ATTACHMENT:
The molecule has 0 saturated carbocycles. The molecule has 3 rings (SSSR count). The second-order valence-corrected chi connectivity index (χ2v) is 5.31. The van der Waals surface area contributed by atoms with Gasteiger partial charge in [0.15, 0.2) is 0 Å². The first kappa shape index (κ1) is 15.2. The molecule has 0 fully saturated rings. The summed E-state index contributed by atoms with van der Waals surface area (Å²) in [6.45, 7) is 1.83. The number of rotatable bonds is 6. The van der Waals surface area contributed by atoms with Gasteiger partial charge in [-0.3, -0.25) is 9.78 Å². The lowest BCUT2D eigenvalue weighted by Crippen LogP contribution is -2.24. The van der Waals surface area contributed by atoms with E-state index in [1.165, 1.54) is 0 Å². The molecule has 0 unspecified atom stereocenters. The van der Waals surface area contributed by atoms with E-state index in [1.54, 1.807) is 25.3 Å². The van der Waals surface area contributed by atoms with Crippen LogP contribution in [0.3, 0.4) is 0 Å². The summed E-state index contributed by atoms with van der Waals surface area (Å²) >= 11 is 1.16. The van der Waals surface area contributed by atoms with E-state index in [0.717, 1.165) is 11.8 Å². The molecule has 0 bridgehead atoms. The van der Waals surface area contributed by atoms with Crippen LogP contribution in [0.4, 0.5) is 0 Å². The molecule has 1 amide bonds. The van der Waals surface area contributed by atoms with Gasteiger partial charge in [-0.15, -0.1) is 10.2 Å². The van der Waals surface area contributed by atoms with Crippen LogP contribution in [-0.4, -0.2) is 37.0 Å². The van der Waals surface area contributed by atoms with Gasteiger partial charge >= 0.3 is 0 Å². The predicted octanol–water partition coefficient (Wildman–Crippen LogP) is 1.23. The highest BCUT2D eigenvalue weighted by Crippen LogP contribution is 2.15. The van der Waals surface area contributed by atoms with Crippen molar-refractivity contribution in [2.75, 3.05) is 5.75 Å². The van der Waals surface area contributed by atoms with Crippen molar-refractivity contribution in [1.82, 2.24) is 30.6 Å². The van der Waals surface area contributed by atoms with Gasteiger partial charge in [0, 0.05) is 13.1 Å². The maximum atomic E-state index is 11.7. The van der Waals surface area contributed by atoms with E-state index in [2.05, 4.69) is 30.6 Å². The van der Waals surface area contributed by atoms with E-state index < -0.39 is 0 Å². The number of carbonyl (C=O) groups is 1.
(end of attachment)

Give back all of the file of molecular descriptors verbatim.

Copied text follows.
The molecule has 0 saturated carbocycles. The molecule has 3 rings (SSSR count). The second-order valence-corrected chi connectivity index (χ2v) is 5.31. The van der Waals surface area contributed by atoms with Gasteiger partial charge in [0.15, 0.2) is 0 Å². The first kappa shape index (κ1) is 15.2. The molecule has 0 fully saturated rings. The summed E-state index contributed by atoms with van der Waals surface area (Å²) in [6.45, 7) is 1.83. The number of rotatable bonds is 6. The van der Waals surface area contributed by atoms with Gasteiger partial charge in [-0.3, -0.25) is 9.78 Å². The lowest BCUT2D eigenvalue weighted by Crippen LogP contribution is -2.24. The van der Waals surface area contributed by atoms with E-state index in [1.165, 1.54) is 0 Å². The molecule has 0 unspecified atom stereocenters. The van der Waals surface area contributed by atoms with E-state index in [1.54, 1.807) is 25.3 Å². The van der Waals surface area contributed by atoms with Crippen LogP contribution in [0.3, 0.4) is 0 Å². The summed E-state index contributed by atoms with van der Waals surface area (Å²) >= 11 is 1.16. The van der Waals surface area contributed by atoms with E-state index in [0.717, 1.165) is 11.8 Å². The molecule has 0 bridgehead atoms. The van der Waals surface area contributed by atoms with Crippen LogP contribution in [0.4, 0.5) is 0 Å². The molecule has 1 amide bonds. The van der Waals surface area contributed by atoms with Gasteiger partial charge in [-0.15, -0.1) is 10.2 Å². The van der Waals surface area contributed by atoms with Crippen LogP contribution in [-0.4, -0.2) is 37.0 Å². The van der Waals surface area contributed by atoms with Gasteiger partial charge >= 0.3 is 0 Å². The predicted octanol–water partition coefficient (Wildman–Crippen LogP) is 1.23. The highest BCUT2D eigenvalue weighted by Crippen LogP contribution is 2.15. The van der Waals surface area contributed by atoms with Crippen molar-refractivity contribution in [2.75, 3.05) is 5.75 Å². The van der Waals surface area contributed by atoms with Crippen molar-refractivity contribution in [1.82, 2.24) is 30.6 Å². The van der Waals surface area contributed by atoms with Gasteiger partial charge in [0, 0.05) is 13.1 Å². The maximum atomic E-state index is 11.7. The van der Waals surface area contributed by atoms with E-state index in [2.05, 4.69) is 30.6 Å². The van der Waals surface area contributed by atoms with E-state index < -0.39 is 0 Å². The number of carbonyl (C=O) groups is 1.